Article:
NEW YORK: US natural gas futures slipped over 1% on Thursday on a smaller-than-expected weekly storage draw and forecasts for slightly lower demand over the next two weeks.
That decline came despite a much colder weather outlook for mid-February.
The US Energy Information Administration (EIA) said utilities pulled just 128 billion cubic feet (bcf) of gas from storage in the week ended Jan. 22 when the weather was mild and heating demand low.
That was below the 136-bcf decline analysts forecast in a Reuters poll and compares with a decrease of 170 bcf in the same week last year and a five-year (2016-2020) average withdrawal of 174 bcf. Last week’s decrease cut stockpiles to 2.881 trillion cubic feet (tcf), which was still 9.3% above the five-year average of 2.637 tcf for this time of year.
On its first day as the front-month, gas futures for March delivery fell 3.8 cents, or 1.4%, from where that contract closed on Wednesday to settle at $2.664 per million British thermal units.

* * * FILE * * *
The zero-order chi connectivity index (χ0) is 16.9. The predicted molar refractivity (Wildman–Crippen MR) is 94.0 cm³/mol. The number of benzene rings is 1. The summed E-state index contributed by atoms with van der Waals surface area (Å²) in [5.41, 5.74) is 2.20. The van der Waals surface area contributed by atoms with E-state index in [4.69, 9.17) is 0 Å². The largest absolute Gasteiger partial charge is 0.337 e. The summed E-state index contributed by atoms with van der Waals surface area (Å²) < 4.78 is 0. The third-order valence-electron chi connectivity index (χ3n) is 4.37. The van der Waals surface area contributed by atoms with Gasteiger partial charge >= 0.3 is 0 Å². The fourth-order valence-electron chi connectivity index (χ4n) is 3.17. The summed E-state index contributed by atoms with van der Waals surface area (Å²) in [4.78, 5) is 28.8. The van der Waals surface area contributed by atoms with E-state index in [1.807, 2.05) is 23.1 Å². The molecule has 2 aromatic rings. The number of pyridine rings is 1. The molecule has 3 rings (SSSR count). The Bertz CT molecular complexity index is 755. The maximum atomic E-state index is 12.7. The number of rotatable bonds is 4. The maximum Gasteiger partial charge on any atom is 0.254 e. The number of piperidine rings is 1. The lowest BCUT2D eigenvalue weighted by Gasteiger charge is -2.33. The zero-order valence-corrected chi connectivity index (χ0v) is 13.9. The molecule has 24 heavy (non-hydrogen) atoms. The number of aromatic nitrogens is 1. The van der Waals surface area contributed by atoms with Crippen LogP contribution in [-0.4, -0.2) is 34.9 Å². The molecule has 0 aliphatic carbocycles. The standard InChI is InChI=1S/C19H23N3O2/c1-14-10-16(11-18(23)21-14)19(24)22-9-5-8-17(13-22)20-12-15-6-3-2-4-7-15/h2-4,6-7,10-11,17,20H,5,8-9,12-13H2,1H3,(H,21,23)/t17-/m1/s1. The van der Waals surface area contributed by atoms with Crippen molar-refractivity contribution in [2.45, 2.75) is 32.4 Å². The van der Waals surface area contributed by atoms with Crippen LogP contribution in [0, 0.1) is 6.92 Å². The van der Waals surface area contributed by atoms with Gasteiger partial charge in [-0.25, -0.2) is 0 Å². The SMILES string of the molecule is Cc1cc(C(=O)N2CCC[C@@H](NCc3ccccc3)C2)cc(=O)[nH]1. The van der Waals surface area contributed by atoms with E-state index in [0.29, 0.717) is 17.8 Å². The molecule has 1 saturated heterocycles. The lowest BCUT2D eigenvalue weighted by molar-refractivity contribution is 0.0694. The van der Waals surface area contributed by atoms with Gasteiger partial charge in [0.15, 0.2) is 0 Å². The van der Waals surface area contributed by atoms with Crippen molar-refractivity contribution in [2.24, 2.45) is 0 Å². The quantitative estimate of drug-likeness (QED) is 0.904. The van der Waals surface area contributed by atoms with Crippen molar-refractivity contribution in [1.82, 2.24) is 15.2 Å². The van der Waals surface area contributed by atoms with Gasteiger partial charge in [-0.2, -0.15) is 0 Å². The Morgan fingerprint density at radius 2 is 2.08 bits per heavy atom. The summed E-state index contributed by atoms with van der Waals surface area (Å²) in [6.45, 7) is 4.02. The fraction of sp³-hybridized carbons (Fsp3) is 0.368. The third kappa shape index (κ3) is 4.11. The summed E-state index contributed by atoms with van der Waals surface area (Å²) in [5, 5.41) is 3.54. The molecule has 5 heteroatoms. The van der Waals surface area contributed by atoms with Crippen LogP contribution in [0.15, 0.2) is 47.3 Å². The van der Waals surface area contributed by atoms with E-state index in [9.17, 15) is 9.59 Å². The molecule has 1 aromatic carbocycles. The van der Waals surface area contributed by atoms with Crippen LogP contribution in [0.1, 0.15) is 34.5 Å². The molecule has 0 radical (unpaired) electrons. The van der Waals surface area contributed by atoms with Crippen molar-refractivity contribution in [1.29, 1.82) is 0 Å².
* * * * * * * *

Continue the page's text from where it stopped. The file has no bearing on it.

That, however, was down over 3% from where the February contract settled on Wednesday, which was the highest close for the front-month since Dec. 22.
In the spot market, meanwhile, cold weather boosted next-day gas prices at the Dominion South hub in southwest Pennsylvania to their highest since April 2019 and gas and power prices in New York and New England to their highest since December.
Even though the weather outlook was colder than previously forecast, temperatures next week were still expected to be higher than this week.
Data provider Refinitiv projected that milder weather would cause average gas demand, including exports, to slip from 129.3 billion cubic feet per day (bcfd) this week to 126.4 bcfd next week. Those demand forecasts were lower than Refinitiv’s outlook on Wednesday.